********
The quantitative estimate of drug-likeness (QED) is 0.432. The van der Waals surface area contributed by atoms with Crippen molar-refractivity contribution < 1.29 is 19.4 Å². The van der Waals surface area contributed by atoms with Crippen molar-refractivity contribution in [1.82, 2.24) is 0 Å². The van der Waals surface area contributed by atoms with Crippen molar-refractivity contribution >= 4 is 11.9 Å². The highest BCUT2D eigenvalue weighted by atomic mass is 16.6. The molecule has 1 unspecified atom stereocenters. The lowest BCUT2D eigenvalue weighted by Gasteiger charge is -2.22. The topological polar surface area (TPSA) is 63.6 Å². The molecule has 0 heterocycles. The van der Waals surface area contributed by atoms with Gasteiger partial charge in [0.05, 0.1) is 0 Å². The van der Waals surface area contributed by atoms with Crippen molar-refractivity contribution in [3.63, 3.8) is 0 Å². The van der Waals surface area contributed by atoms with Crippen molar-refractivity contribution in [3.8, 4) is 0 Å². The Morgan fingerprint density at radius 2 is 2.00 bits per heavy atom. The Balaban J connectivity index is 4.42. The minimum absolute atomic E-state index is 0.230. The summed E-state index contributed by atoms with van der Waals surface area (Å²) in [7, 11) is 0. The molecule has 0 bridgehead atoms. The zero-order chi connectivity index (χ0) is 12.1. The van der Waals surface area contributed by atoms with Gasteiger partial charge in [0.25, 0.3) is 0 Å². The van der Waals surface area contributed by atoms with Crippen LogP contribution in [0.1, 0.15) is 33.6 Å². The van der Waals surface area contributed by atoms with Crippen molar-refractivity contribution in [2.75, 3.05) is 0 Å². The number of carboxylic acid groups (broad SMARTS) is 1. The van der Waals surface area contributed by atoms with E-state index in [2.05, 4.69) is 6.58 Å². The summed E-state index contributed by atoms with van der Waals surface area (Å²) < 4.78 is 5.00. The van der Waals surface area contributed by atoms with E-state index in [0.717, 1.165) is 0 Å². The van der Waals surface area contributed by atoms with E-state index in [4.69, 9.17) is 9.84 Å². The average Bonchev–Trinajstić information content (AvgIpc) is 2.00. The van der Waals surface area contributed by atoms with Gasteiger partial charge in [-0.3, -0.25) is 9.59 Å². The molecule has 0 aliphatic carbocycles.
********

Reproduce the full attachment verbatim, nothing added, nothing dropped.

The quantitative estimate of drug-likeness (QED) is 0.432. The van der Waals surface area contributed by atoms with Crippen molar-refractivity contribution < 1.29 is 19.4 Å². The van der Waals surface area contributed by atoms with Crippen molar-refractivity contribution in [1.82, 2.24) is 0 Å². The van der Waals surface area contributed by atoms with Crippen molar-refractivity contribution >= 4 is 11.9 Å². The highest BCUT2D eigenvalue weighted by atomic mass is 16.6. The molecule has 1 unspecified atom stereocenters. The lowest BCUT2D eigenvalue weighted by Gasteiger charge is -2.22. The topological polar surface area (TPSA) is 63.6 Å². The molecule has 0 heterocycles. The van der Waals surface area contributed by atoms with Gasteiger partial charge in [0.05, 0.1) is 0 Å². The van der Waals surface area contributed by atoms with Crippen molar-refractivity contribution in [3.63, 3.8) is 0 Å². The van der Waals surface area contributed by atoms with Crippen molar-refractivity contribution in [3.8, 4) is 0 Å². The Morgan fingerprint density at radius 2 is 2.00 bits per heavy atom. The Balaban J connectivity index is 4.42. The minimum absolute atomic E-state index is 0.230. The summed E-state index contributed by atoms with van der Waals surface area (Å²) in [7, 11) is 0. The molecule has 0 bridgehead atoms. The zero-order chi connectivity index (χ0) is 12.1. The van der Waals surface area contributed by atoms with Gasteiger partial charge in [0.25, 0.3) is 0 Å². The van der Waals surface area contributed by atoms with Crippen LogP contribution in [0.1, 0.15) is 33.6 Å². The van der Waals surface area contributed by atoms with Crippen molar-refractivity contribution in [2.75, 3.05) is 0 Å². The number of carboxylic acid groups (broad SMARTS) is 1. The van der Waals surface area contributed by atoms with E-state index in [2.05, 4.69) is 6.58 Å². The summed E-state index contributed by atoms with van der Waals surface area (Å²) < 4.78 is 5.00. The van der Waals surface area contributed by atoms with E-state index in [0.717, 1.165) is 0 Å². The van der Waals surface area contributed by atoms with E-state index in [4.69, 9.17) is 9.84 Å². The average Bonchev–Trinajstić information content (AvgIpc) is 2.00. The van der Waals surface area contributed by atoms with Gasteiger partial charge in [-0.3, -0.25) is 9.59 Å². The molecule has 0 aliphatic carbocycles.